Kippreport explores the technology that’s currently trending at GitexOctober 7, 2015 3:08
Will there be an exodus from Dubai?
The UAE labor minister said that the job market in the UAE has been affected by the global financial crisis. But is the worst yet to come?
June 18, 2009 11:55 by Aarti Nagraj
The UAE Labor Minister, Saqr Ghobash has said that although the global financial crisis will only have a “limited” effect on the UAE job market, the recruitment and job creation in the country will continue to be at lower rates compared to the last two years, reports UAE official news agency, WAM.
“It is not anticipated that unemployment rates will increase among the UAE workforce, the majority of whom are expatriates,” he said during an International Labor Organization (ILO) conference. “What is anticipated is a slow-down in the rate of arriving workers, coupled with a slight increase in the number of those who leave the country on completion of the projects for which they were brought. It is also expected that access by UAE citizens to the job market in the private sector will be faced with some challenges, given the fact that dwindling growth rates will limit the creation of lucrative job opportunities in this sector.”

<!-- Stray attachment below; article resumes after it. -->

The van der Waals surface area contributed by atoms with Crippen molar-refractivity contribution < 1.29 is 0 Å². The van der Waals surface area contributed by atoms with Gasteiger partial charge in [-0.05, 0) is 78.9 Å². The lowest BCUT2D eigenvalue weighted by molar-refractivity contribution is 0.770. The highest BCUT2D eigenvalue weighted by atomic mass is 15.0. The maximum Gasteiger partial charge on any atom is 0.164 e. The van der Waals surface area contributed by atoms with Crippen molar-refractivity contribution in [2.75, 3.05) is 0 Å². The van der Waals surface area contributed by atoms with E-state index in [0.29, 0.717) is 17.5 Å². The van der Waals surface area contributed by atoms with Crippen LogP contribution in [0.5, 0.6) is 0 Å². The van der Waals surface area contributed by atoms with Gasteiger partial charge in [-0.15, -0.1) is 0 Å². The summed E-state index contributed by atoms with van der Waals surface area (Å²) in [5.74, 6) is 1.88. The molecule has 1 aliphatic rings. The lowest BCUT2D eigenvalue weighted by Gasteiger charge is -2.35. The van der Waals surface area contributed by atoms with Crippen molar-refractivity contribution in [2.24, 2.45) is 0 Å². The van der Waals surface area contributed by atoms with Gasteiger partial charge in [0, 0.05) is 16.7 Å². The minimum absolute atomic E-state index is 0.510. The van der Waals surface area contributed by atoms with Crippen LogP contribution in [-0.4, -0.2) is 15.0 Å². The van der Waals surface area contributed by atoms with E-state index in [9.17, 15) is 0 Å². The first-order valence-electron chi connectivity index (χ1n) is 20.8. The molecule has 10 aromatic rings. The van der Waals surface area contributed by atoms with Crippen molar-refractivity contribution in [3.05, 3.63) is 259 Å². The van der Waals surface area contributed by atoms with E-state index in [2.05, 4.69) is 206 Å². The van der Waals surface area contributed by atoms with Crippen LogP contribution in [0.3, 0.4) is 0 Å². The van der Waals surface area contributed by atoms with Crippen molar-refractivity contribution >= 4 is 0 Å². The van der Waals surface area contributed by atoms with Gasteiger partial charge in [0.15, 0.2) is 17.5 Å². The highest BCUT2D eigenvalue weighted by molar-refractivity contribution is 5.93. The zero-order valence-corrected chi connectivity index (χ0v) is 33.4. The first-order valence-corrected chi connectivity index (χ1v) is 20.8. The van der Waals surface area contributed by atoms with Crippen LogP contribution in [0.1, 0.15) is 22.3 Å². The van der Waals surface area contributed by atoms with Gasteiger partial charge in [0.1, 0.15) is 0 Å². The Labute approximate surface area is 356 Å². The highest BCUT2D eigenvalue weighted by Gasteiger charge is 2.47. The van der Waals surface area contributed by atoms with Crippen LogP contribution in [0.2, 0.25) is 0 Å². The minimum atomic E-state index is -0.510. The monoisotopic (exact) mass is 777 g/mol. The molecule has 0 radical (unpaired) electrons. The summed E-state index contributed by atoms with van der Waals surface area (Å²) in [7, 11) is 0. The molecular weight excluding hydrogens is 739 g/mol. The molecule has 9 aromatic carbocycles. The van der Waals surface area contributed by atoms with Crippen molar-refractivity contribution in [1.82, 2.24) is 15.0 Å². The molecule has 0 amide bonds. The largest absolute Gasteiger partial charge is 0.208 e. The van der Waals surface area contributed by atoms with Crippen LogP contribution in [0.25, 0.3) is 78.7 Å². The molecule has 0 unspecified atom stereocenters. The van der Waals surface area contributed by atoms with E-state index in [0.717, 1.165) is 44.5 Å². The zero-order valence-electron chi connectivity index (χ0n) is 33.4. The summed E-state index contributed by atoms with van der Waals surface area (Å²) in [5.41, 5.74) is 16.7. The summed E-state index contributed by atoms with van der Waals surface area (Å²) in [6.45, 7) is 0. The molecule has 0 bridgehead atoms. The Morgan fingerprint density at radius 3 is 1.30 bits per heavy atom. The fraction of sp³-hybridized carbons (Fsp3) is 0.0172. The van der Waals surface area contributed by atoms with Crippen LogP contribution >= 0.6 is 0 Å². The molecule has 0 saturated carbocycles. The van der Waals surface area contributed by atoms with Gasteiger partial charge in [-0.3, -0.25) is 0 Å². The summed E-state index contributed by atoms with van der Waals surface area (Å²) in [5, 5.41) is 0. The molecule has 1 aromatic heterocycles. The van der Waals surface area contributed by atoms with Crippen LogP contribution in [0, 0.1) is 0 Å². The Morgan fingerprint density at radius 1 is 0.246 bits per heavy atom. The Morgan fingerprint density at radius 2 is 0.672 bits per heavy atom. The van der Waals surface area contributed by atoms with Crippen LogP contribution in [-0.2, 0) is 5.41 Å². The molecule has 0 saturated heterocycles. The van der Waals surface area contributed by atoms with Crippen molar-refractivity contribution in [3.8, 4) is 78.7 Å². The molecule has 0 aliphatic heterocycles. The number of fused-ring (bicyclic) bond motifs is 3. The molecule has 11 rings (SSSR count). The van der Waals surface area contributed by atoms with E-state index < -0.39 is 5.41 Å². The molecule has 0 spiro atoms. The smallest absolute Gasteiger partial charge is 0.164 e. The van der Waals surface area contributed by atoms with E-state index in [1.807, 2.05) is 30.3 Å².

And that is already being reflected in the market. The UAE is currently seeing the highest unemployment rate among nationals since the country was founded 38 years ago, with more than 40,000 Emiratis of working age without a job, reports Emirates Business. Abdullah Al Awadi, a consultant at the National Human Resources Development and Recruitment Authority (Tanmia), said the rise in the local unemployment rate was because of a “continuous influx of expatriate labor and obstacles in the implementation of job nationalization plans,” says the report.
However, it’s not just locals who’ve been affected; in January this year, financial firm UBS said in a report that Dubai’s population could fall 8 percent this year because of the global economic downturn. “A slowdown in the housing market in addition to challenging macro-conditions may lead to fewer foreign workers moving to the region for job opportunities and fewer investors engaging in local investments including real estate assets,” analyst Saud Masud said in the note.
Pages: 1 2